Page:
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Kurt Cobain's 50 favourite albums of all time


We’re dipping back into the Far Out vault to revisit the ‘Kurt Cobain Journals’, a collection of writings and drawings created by Kurt Cobain, the lead singer and guitarist of the now-iconic grunge band Nirvana from the late 1980s until his untimely death in 1994.

The book was published in hardcover by Riverhead Books in November 2002. At the time of its release, fans were split on the moral standing behind the publishing, with some believing that the project constituted an invasion of Cobain’s privacy. The others, though, welcomed the book and saw it as a unique opportunity to get a closer glimpse into his life and, ultimately, to understand him better.

Among the writings comes a list of Cobain’s favourite albums and wonderfully insightful notes on his perceptions of the band. At one point, when mentioning Leadbelly, he says: “I just have this feeling Eugene and Frances had a really cool relationship. I don’t know if that’s true or not, but I think it’s a really amazing thing when a couple can get on together and write some of the most beautiful songs I’ve ever heard.”

Adding: “They’re kind of sharing their life with people. Eugene and Frances are the Captain & Tennille of the underground.”

While the list contains a lot of bands you’d expect in the shape of Mudhoney, Butthole Surfers, and The Slits, the Nirvana frontman did offer an insight into the type of music he might have slowed things down to. At one point, when writing about Young Marble Giants and their album Colossal Youth, he said: “The music relaxes you, it’s total atmospherics. It’s just nice, pleasant music. I love it. The drum machine has to have the cheesiest sound ever.”


Elsewhere, like any musician worth their salt, Cobain includes those pesky lads from Liverpool, citing Meet the Beatles! as a personal favourite. When discussing the band, the Nirvana frontman wasn’t shy about letting his feelings known:  I like the Beatles, but I hate Paul McCartney,” he once said. “John Lennon was definitely my favourite Beatle, hands down. I don’t know who wrote what parts of what Beatles songs, but Paul McCartney embarrasses me. Lennon was obviously disturbed [laughs]. So I could relate to that. And from the books I’ve read – and I’m so sceptical of anything I read, especially in rock books – I just felt really sorry for him. To be locked up in that apartment. Although he was totally in love with Yoko and his child, his life was a prison.”

Cobain made no secret of his love for the controversial band The Frogs, and, unsurprisingly, he included their 1989 album It’s Only Right and Natural as part of his list.

While most bands are limited in his collection, Cobain paid homage to The Wipes, who played a heavy part in influencing his music and style. Including three of their albums in his list, Cobain once said of the band: “Is this real? Yes it is,” before adding: “The Wipers released maybe four or five albums. The first two were totally classic and influenced The Melvins and all the other punk rock bands”.

He added: “They’re one of the bands I tried to assimilate. Their songs were so good. Greg Sage was pretty much the romantic, quiet, visionary kind of guy. What more can I say about them? They started Seattle grunge rock in Portland, 1977.”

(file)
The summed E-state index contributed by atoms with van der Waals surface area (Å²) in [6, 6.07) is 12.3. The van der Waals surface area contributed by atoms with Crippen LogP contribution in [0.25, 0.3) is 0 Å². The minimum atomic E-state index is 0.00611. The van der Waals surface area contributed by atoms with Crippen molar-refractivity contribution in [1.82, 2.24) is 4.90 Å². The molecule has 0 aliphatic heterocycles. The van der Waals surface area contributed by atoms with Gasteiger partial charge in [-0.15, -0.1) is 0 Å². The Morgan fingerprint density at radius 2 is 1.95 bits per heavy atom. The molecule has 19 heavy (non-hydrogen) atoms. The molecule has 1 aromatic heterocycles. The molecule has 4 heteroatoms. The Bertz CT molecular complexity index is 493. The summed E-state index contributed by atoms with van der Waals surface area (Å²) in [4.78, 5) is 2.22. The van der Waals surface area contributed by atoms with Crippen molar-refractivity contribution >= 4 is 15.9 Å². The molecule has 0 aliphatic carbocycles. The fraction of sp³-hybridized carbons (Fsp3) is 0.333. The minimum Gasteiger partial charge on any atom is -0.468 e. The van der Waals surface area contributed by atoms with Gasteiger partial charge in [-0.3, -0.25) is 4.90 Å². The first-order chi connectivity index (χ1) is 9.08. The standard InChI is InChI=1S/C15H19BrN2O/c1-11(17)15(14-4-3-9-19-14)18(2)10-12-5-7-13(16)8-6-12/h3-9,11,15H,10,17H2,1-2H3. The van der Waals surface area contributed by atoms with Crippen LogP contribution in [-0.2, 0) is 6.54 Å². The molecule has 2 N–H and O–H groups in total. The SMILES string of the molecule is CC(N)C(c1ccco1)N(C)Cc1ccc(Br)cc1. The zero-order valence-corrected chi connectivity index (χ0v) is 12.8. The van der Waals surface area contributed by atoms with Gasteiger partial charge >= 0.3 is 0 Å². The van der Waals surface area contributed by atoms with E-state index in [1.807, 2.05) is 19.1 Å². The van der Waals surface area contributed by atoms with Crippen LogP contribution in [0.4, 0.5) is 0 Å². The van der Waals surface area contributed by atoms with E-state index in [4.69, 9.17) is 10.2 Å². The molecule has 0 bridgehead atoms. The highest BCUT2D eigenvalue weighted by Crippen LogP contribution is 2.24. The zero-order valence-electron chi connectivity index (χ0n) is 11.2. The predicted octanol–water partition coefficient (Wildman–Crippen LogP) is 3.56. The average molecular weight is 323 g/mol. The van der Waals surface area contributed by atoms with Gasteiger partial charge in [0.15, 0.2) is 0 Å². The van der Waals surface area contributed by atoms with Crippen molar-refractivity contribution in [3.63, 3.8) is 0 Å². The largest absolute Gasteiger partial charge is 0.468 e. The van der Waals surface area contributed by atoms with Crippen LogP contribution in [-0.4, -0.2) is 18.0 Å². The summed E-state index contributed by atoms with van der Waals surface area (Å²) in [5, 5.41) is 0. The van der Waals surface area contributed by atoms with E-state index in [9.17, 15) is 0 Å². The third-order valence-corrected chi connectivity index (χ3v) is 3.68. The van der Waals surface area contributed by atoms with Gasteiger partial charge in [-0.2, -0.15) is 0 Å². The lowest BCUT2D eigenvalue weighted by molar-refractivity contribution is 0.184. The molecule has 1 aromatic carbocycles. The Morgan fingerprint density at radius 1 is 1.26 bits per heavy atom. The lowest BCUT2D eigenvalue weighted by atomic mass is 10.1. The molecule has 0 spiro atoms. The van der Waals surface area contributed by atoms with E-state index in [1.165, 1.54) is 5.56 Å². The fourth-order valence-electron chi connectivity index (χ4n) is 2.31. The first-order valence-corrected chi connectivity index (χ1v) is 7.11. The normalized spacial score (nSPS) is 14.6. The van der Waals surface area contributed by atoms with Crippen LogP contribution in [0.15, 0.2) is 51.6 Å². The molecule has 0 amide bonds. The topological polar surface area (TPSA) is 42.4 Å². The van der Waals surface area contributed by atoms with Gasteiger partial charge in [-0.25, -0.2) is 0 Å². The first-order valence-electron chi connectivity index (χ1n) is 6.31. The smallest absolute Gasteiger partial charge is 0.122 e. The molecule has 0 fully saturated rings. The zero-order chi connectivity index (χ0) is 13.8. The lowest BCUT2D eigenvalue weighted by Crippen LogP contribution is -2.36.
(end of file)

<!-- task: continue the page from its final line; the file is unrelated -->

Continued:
Below, find the list of Kurt Cobain‘s favourite records as well as a monster playlist to have a listen to.

Kurt Cobain’s 50 favourite albums:

  1. Iggy & The Stooges – Raw Power (1973)
  2. Pixies – Surfer Rosa (1988)
  3. The Breeders – Pod (1990)
  4. The Vaselines – Dying for It (1988, listed as Pink EP)
  5. The Shaggs – Philosophy of the World (1969)
  6. Fang – Landshark! (1982)
  7. MDC – Millions of Dead Cops (1981)
  8. Scratch Acid – Scratch Acid (1984, listed as 1st EP)
  9. Saccharine Trust – Paganicons (1981, listed as 1st EP)
  10. Butthole SurfersPee Pee the Sailor (1983)
  11. Black Flag – My War (1984)
  12. Bad Brains – Rock for Light (1983)
  13. Gang of Four – Entertainment! (1979)
  14. Sex Pistols – Never Mind the Bollocks, Here’s the Sex Pistols (1977)
  15. The Frogs – It’s Only Right and Natural (1989)
  16. PJ Harvey – Dry (1992)
  17. Sonic Youth – Daydream Nation (1988)
  18. The Knack – Get the Knack (1979)
  19. The Saints – Know Your Product (1978)
  20. Kleenex – “anything by:” (1978–1983, collected on 1993’s Kleenex/LiLiPUT anthology)
  21. The Raincoats – The Raincoats (1979)
  22. Young Marble Giants – Colossal Youth (1980)
  23. Aerosmith – Rocks (1976)
  24. Various Artists – What Is It. (1982, erroneously listed as What Is This?)
  25. R.E.M. – Green (1988)
  26. Shonen Knife – Burning Farm (K Records version, 1985)
  27. The Slits – Cut (1979, listed as Typical Girls)
  28. The Clash – Combat Rock (1982)
  29. The Faith/Void – The Faith/Void (1982)
  30. Rites of Spring – Rites of Spring (1985)
  31. Beat Happening – Jamboree (1988)
  32. Tales of Terror – Tales of Terror (1984)
  33. Leadbelly – Leadbelly’s Last Sessions Volume One (1953)
  34. Mudhoney – Superfuzz Bigmuff (1988)
  35. Daniel Johnston – Yip/Jump Music (1983)
  36. Flipper – Album – Generic Flipper (1982)
  37. The Beatles – Meet the Beatles! (1964)
  38. Half Japanese – We Are They Who Ache with Amorous Love (1990)
  39. Butthole Surfers – Locust Abortion Technician (1987)
  40. Black Flag – Damaged (1981)
  41. Fear – The Record (1982)
  42. Public Image Ltd – The Flowers of Romance (1981)
  43. Public Enemy – It Takes a Nation of Millions to Hold Us Back (1988)
  44. Marine Girls – Beach Party (1981)
  45. David Bowie – The Man Who Sold the World (1970)
  46. Wipers – Is This Real? (1980)
  47. Wipers – Youth of America (1981)
  48. Wipers – Over the Edge (1983)
  49. Mazzy Star – She Hangs Brightly (1990)
  50. SwansYoung God (1984, erroneously listed as Raping a Slave)

Stream the playlist it full, below.